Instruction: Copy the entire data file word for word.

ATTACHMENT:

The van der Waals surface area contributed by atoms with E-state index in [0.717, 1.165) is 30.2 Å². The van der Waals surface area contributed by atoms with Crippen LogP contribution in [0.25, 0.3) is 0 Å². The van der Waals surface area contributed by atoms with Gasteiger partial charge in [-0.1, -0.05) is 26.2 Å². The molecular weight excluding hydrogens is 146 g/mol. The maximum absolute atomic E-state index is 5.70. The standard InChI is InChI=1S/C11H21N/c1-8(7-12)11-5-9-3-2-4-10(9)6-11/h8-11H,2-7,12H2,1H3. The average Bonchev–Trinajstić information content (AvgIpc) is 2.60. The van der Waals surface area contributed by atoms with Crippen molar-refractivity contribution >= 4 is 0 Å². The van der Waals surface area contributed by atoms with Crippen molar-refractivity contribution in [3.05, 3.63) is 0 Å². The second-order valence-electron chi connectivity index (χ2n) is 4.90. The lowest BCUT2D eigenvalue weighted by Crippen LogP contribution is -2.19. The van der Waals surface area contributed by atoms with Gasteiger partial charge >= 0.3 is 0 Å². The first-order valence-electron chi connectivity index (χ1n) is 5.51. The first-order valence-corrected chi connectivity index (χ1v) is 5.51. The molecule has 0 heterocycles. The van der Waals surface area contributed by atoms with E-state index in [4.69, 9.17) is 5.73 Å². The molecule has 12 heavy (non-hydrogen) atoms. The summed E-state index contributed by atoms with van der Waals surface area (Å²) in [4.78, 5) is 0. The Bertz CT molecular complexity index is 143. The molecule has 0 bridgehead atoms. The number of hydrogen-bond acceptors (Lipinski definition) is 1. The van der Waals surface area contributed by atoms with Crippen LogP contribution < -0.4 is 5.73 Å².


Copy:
The van der Waals surface area contributed by atoms with E-state index in [0.717, 1.165) is 30.2 Å². The van der Waals surface area contributed by atoms with Crippen LogP contribution in [0.25, 0.3) is 0 Å². The van der Waals surface area contributed by atoms with Gasteiger partial charge in [-0.1, -0.05) is 26.2 Å². The molecular weight excluding hydrogens is 146 g/mol. The maximum absolute atomic E-state index is 5.70. The standard InChI is InChI=1S/C11H21N/c1-8(7-12)11-5-9-3-2-4-10(9)6-11/h8-11H,2-7,12H2,1H3. The average Bonchev–Trinajstić information content (AvgIpc) is 2.60. The van der Waals surface area contributed by atoms with Crippen molar-refractivity contribution >= 4 is 0 Å². The van der Waals surface area contributed by atoms with Crippen molar-refractivity contribution in [3.05, 3.63) is 0 Å². The second-order valence-electron chi connectivity index (χ2n) is 4.90. The lowest BCUT2D eigenvalue weighted by Crippen LogP contribution is -2.19. The van der Waals surface area contributed by atoms with Gasteiger partial charge >= 0.3 is 0 Å². The first-order valence-electron chi connectivity index (χ1n) is 5.51. The first-order valence-corrected chi connectivity index (χ1v) is 5.51. The molecule has 0 heterocycles. The van der Waals surface area contributed by atoms with E-state index in [4.69, 9.17) is 5.73 Å². The molecule has 12 heavy (non-hydrogen) atoms. The summed E-state index contributed by atoms with van der Waals surface area (Å²) in [4.78, 5) is 0. The Bertz CT molecular complexity index is 143. The molecule has 0 bridgehead atoms. The number of hydrogen-bond acceptors (Lipinski definition) is 1. The van der Waals surface area contributed by atoms with Crippen LogP contribution < -0.4 is 5.73 Å².